Having seen the world hit so many lows (plagues, droughts, fires, inquisitions), Eve is serene in her knowledge of history’s circular nature and hopeful for renewal. When the lovers embark on languid explorations of the darkened ruins of Detroit, most poignantly the Michigan theater, the film becomes a rueful, often ravishing study of a civilization teetering on the very brink of extinction, but one that is surprisingly hopeful. As he did with Memphis in Mystery Train, Jarmusch turns Only Lovers Left Alive into an elegy to a great city which has fallen but will, Eve is certain, rise again. “There’s water here. When the South is burning, this place will bloom,” she softly predicts. Like Edward Hopper, the film’s writer-director captures the particular look of this tawdry American landscape and finds beauty and lyricism in the most unlikely places. Motor City’s crumbling factories and decrepit theaters are a sad sight, indeed, but not a forlorn one. As shot by cinematographer Yorick Le Saux in nighttime traveling shots, the desolate Detroit cityscapes, as well as Tangiers’ acrid backstreets, turn to visual poetry.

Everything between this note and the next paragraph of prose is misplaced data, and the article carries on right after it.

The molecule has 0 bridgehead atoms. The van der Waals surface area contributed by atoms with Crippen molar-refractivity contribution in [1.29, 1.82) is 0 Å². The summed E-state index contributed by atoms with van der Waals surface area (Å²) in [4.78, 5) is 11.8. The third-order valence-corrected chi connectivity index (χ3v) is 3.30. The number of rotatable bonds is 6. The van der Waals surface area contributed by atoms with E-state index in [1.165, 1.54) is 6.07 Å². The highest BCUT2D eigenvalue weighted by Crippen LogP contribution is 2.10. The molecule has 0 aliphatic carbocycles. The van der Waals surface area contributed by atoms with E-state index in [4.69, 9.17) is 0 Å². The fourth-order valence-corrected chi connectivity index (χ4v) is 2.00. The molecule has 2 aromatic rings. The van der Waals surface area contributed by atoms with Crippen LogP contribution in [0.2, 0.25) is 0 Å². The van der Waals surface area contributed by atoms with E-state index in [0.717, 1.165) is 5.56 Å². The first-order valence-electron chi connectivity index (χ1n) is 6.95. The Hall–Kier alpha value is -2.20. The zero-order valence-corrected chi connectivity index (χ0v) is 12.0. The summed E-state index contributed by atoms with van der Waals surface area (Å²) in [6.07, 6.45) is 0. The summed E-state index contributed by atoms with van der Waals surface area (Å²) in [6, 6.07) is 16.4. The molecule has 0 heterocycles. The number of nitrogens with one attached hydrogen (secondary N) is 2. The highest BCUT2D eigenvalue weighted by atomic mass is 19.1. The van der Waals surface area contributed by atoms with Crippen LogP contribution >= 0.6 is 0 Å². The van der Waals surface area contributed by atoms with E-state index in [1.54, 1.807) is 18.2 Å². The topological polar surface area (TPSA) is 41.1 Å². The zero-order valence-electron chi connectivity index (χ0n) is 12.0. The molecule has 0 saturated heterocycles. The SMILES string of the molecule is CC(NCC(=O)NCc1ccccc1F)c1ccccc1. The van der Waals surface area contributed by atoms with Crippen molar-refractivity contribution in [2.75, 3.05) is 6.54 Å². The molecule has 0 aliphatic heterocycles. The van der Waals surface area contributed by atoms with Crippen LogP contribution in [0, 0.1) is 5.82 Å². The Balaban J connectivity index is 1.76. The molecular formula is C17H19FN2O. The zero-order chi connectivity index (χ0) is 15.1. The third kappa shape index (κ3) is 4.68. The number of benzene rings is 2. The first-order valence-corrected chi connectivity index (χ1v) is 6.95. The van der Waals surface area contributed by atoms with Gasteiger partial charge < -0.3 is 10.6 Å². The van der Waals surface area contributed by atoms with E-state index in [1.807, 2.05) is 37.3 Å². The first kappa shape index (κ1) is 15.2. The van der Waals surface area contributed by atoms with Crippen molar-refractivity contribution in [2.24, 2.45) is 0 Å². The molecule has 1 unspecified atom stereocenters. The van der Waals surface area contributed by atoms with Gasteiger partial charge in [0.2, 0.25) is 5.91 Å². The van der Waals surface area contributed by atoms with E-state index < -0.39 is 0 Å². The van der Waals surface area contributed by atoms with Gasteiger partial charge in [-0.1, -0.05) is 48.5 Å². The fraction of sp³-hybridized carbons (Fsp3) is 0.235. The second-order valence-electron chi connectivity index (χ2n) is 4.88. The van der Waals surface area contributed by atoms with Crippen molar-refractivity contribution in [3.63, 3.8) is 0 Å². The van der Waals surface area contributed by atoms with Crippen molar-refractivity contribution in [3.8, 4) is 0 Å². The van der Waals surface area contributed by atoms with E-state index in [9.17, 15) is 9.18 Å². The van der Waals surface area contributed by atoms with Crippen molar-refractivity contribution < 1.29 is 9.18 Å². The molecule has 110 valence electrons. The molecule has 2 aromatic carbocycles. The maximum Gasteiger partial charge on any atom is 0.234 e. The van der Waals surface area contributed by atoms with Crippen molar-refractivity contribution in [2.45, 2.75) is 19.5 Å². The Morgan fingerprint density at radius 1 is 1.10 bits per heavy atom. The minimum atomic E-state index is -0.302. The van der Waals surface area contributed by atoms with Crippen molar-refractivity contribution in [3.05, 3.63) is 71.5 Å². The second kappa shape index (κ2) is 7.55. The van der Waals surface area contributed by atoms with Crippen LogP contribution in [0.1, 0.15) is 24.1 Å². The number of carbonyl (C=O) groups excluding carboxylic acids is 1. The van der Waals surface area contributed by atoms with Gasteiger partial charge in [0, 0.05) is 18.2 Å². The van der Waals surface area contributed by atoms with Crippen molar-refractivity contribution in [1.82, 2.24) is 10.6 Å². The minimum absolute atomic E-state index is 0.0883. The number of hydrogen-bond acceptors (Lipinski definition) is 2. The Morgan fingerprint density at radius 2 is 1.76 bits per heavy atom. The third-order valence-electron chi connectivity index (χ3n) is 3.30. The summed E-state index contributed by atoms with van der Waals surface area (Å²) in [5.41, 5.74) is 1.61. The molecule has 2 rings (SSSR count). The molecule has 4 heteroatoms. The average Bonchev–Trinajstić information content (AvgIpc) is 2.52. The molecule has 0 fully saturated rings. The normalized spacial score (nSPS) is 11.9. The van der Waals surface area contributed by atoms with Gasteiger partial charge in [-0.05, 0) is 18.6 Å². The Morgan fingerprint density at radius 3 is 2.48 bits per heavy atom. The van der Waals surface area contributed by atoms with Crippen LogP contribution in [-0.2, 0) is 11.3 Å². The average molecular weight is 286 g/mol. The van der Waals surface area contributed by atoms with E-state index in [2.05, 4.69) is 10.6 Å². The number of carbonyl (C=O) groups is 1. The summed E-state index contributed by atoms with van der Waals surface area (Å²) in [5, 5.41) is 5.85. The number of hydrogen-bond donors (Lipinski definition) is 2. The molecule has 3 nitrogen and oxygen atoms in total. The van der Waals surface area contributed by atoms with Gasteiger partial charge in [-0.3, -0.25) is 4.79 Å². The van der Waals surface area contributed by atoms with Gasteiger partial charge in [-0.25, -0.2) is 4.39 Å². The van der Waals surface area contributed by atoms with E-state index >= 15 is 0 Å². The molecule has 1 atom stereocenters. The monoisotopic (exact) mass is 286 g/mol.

And if Jarmusch and, of course, Adam and Eve can find the beauty in the rundown, ramshackle side of town, why can’t we? The title of the movie has a double meaning. The main characters are indeed lovers. They love each other deeply, but they also love art, beauty, animals, people, places; they love love. And it is because of this that they survive. What is there to live for, Adam asks Eve while contemplating ending his own life. “Appreciating nature,” she says pensively, “kindness, and dancing.” The words flow from the heart and soul of Jarmusch himself. His movie becomes a fierce, funny, stylish plea to the human race from the undead to enjoy life and embrace the wonders of the world around us.

If this all sounds a bit didactic, it’s not in practice. Only Lovers Left Alive is as silly as it is deeply serious. As usual, the filmmaker mixes high and low culture, intellectual elitism and wry, off-kilter humor, letting show an intensely personal, abiding belief in the power of art, science, philosophical inquiry, and intellectual daring. In the hands of a lesser filmmaker it would all be terribly condescending and snobbish, but… well, maybe it still is a little bit, but that’s part of the fun, and it’s a hell of a lot better than the alternatives.

In the toothless era of Twilight and its myriad defanged imitators, this is the vampire romance I’ve been waiting for. Leave it to the godfather of contemporary American independent cinema to breathe life into an overworked, underwhelming genre and prove there are new sights and sounds and meanings to be derived from the conceit of characters who rarely sleep, don’t die, and feast on human blood. Utterly, glowingly alive, these “undead” don’t need the sun to sparkle. They’re shining, soulful superstars, lit up from within. Only Lovers Left Alive’s got bite.

Read my analysis of Jarmusch's Night on Earth and Coffee and Cigarettes HERE.